Toque Lesbico, a lesbian drumming group, in the 2012 LGBT Community March in Bogota.
In Bogota in May, a lesbian teenage couple kissed goodbye on a public bus and were met with more than just the usual eye-roll. Some passengers were so bothered that they brought it up with a police officer, who I watched tell the girls they were ignorant and to "get a room ... this kind of behavior is not allowed in public."
Cultural change is needed in Colombia as much if not more than legal change, as prejudices and ignorance continue to fuel violence and discrimination.
My recent internship at the International Gay and Lesbian Human Rights Commission lead me to a summer internship with Bogota-based Colombia Diversa - a group dedicated to improving the lives of LGBT people in Colombia and the 2010 recipient of the IGLHRC Felipa de Souza Award. While there, I researched cases of the murders of LGBT activists and police abuse of LGBT Colombians.
Today in Colombia, an average of three LGBT people per month are murdered. A climate of impunity exists around these homicides, which are often filed under "crimes of passion" (read: temporary insanity), and the cases are disproportionately stuck in the investigation stage or eventually archived without finding the person responsible.
The Colombian Congress has been very resistant to passing any legislation to advance LGBT equality. What the Colombian LGBT movement has gained so far in terms of recognition of rights has been through hard-fought legal battles in the Constitutional Court, with conservative elements pushing back every step of the way.
Since 2007 the Constitutional Court has significantly expanded the legal framework of rights for LGBT individuals. It granted equal rights to same-sex couples, including property and health coverage rights, and survivor pension benefits. Last year the court recognized the right of same-sex couples to form a family. While these advances are cause for celebration, Colombian activists recognize that legal advances only go so far in altering the lived experiences of LGBT people. It's activists and everyday people who are changing the culture.
While in Colombia, I also participated in a more joyous Colombian LGBT activity: I was a trumpet player in Toque Lesbico, a lesbian drumming group in the 2012 LGBT Community March in Bogota.The 16th annual LGBT Community March in Bogota brought together an estimated 20,000 people to protest discrimination against youth in public spaces, and particularly the mistreatment of youth in schools based on their sexual orientation or gender identity. The theme of the march, "No to School Bullying, No More Abuse," is a topic of growing concern as studies reveal a high prevalence of bullying in schools. Tragically, bullying in the form of verbal and physical violence and discrimination extends far beyond the school grounds for Colombian LGBT people and into the arenas of employment, health, criminal justice, and political participation.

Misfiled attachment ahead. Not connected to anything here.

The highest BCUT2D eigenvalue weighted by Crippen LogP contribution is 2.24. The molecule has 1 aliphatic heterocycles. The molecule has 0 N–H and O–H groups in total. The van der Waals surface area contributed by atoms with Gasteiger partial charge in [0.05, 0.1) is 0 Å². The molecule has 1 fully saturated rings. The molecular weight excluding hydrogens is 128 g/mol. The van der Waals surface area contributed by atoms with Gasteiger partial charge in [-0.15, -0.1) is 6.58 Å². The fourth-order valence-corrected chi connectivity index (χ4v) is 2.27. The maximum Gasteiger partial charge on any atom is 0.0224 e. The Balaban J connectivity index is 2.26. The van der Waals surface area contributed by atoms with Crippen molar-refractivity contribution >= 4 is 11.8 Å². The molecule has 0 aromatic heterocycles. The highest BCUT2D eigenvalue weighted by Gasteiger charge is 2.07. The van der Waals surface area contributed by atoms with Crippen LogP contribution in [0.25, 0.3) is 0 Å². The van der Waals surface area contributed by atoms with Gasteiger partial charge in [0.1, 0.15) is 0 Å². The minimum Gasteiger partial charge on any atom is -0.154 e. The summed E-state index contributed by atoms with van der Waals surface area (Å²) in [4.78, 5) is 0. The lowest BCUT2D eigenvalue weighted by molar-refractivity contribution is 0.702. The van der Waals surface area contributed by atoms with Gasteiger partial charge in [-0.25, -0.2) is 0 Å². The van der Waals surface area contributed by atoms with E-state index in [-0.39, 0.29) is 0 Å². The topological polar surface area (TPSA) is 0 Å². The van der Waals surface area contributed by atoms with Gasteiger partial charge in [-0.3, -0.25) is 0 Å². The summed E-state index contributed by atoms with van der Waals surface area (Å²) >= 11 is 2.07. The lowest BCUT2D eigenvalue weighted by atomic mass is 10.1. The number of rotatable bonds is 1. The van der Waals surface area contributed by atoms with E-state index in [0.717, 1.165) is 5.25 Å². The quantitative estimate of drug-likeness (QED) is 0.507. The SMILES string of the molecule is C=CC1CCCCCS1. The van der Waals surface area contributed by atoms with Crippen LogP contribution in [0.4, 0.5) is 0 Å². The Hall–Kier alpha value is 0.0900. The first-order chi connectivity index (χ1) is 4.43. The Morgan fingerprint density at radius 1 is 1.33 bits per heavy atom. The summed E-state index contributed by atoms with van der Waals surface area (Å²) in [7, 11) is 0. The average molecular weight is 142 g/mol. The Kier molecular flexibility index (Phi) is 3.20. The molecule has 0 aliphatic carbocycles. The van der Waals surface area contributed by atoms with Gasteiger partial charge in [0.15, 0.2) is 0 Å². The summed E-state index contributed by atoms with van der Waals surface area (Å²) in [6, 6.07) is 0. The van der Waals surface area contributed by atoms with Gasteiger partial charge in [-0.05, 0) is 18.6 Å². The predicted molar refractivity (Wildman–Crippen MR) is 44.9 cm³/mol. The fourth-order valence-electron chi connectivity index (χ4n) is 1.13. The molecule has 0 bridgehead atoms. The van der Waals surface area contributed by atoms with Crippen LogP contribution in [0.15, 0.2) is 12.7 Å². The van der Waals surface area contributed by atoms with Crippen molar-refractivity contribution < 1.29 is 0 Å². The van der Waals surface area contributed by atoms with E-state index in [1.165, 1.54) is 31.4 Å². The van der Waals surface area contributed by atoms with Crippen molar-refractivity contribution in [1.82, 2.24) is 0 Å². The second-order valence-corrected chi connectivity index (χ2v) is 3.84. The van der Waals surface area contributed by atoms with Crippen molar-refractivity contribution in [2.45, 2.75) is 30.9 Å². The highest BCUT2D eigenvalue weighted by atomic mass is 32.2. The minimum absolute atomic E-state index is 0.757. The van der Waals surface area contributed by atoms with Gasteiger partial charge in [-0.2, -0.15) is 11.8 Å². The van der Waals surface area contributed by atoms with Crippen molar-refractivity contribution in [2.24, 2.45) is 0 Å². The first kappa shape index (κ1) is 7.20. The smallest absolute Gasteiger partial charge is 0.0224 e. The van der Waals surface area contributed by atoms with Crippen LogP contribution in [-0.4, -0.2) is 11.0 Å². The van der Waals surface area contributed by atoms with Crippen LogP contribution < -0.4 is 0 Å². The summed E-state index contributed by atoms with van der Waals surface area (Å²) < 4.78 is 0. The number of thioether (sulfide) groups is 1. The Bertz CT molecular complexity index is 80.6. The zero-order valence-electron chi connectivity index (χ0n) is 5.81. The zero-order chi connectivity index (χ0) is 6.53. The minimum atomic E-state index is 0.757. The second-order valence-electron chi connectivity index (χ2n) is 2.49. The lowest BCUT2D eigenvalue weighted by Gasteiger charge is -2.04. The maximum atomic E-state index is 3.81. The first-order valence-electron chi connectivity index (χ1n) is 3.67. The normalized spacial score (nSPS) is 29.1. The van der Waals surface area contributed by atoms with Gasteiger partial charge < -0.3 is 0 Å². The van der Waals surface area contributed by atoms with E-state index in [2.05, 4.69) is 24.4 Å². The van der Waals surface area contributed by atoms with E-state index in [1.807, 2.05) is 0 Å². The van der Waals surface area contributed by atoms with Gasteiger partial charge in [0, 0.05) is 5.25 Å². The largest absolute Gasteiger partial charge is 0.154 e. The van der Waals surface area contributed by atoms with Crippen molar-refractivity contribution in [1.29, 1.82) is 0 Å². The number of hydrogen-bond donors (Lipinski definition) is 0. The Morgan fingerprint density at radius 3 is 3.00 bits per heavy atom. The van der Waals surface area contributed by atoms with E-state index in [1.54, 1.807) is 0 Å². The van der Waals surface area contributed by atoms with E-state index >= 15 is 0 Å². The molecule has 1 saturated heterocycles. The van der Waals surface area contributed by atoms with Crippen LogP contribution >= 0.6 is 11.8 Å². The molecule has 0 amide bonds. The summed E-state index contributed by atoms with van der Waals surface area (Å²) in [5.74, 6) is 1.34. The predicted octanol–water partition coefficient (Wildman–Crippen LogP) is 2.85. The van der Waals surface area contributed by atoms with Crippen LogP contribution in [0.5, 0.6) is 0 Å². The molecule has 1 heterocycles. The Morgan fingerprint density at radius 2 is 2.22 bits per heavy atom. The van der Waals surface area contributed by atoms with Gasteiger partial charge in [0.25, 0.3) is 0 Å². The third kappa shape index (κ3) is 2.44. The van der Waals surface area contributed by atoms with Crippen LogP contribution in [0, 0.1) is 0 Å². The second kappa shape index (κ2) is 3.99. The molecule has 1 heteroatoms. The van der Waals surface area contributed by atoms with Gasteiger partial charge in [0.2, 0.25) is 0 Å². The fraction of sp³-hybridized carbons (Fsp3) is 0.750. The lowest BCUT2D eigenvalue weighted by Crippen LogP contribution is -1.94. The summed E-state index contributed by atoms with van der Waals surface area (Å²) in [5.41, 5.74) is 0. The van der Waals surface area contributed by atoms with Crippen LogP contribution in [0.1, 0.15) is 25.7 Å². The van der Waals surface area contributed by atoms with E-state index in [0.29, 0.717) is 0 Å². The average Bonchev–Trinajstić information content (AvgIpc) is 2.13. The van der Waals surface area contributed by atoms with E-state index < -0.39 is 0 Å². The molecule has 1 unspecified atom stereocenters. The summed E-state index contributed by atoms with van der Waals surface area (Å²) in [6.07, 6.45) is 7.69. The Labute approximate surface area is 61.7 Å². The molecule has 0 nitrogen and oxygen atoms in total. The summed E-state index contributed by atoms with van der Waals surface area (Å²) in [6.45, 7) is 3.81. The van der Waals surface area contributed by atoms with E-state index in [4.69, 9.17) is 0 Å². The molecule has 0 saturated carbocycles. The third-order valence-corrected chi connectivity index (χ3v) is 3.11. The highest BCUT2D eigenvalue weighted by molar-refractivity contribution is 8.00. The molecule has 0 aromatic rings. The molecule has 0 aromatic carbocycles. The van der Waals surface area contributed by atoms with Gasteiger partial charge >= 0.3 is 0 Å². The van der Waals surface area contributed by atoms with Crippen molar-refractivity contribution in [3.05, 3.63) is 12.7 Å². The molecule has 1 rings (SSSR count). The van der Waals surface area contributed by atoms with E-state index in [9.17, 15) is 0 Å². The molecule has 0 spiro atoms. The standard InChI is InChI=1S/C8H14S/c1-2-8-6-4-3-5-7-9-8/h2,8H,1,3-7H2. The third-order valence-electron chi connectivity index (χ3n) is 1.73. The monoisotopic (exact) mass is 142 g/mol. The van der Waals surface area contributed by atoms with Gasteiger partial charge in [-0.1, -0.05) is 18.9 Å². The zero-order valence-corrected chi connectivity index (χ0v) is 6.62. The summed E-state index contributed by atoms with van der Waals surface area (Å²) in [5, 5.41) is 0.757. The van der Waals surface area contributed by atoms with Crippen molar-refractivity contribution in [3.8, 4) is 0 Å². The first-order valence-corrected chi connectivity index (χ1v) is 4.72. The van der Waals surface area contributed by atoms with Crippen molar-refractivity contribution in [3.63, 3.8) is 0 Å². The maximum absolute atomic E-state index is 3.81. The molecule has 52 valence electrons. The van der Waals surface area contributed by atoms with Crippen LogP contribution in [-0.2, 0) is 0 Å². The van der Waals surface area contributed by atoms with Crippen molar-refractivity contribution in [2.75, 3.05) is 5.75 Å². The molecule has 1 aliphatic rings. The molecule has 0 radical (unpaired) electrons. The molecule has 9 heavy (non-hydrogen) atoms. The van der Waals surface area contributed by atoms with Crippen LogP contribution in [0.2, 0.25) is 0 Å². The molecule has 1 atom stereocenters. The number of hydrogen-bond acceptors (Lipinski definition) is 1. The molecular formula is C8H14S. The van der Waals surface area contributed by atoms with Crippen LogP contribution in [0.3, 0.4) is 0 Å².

Colombian activists like Marcela Sanchez are working every day to change that. "The march is a space of reclaiming rights," said Sanchez, founder and executive director of Colombia Diversa. "It's a space for happiness and a 'carnaval' of visibility." Impressively, she has been a part of the LGBT struggle for visibility and rights for decades, from the very first Bogota pride march in 1996 where she was one of 30 people who hit the streets in rollerskates.
This year the scene was much different. In true Latin parade style, the dividing line between participant and spectator was nonexistent, as people flooded the streets and marched southward through the city in a celebratory, diverse, rainbow-colored current. Marcela takes pride in this remarkable growth of visibility in the LGBT movement in Colombia but notes that the path to change has been tortuous.
Bears march atBogota Pride.
This dangerous situation is further perpetuated by police abuse against LGBT people, and particularly transgender women, who are vulnerable to attacks by police officers who should be protecting them.
Colombian trans activist Laura Weins has dedicated herself to transgender rights for 14 years. Sadly, no group has been more disproportionately vulnerable to attacks, murders, and across-the-board discrimination in Colombia than transgender people. According to Weins, the most important right for trans people to achieve is simply freedom of movement.
For her, the march is about taking back spaces where many trans women fear to tread. "It's a space to say that we can go out, we can make ourselves visible," she said. "Take the spaces of this city that for many are unknown. It's a way of saying we exist in these places. We're also building the city, the city is also ours."
The march was both a boisterous celebration and a resounding demand for rights still out of reach. In the 2012 pride march, lesbian, gay, bisexual, transgender, queer, and allied Colombians took literal and symbolic steps toward equality and pushed forward toward a day when children can be themselves at school, trans women can safely enter into public spaces, and lesbian teenage couples will not receive the boot for kissing goodbye on a public bus.
KRISTEN THOMPSON is a master of international affairs student at Columbia University's School of International and Public Affairs with a policy focus in human rights. She graduated from the University of California, Los Angeles, in 2006 with a degree in international development studies and history and most recently worked as a policy associate for Children's Defense Fund-California. Thompson can be reached at IGLHRC@IGLHRC.org
See more Bogota Pride images on the following pages.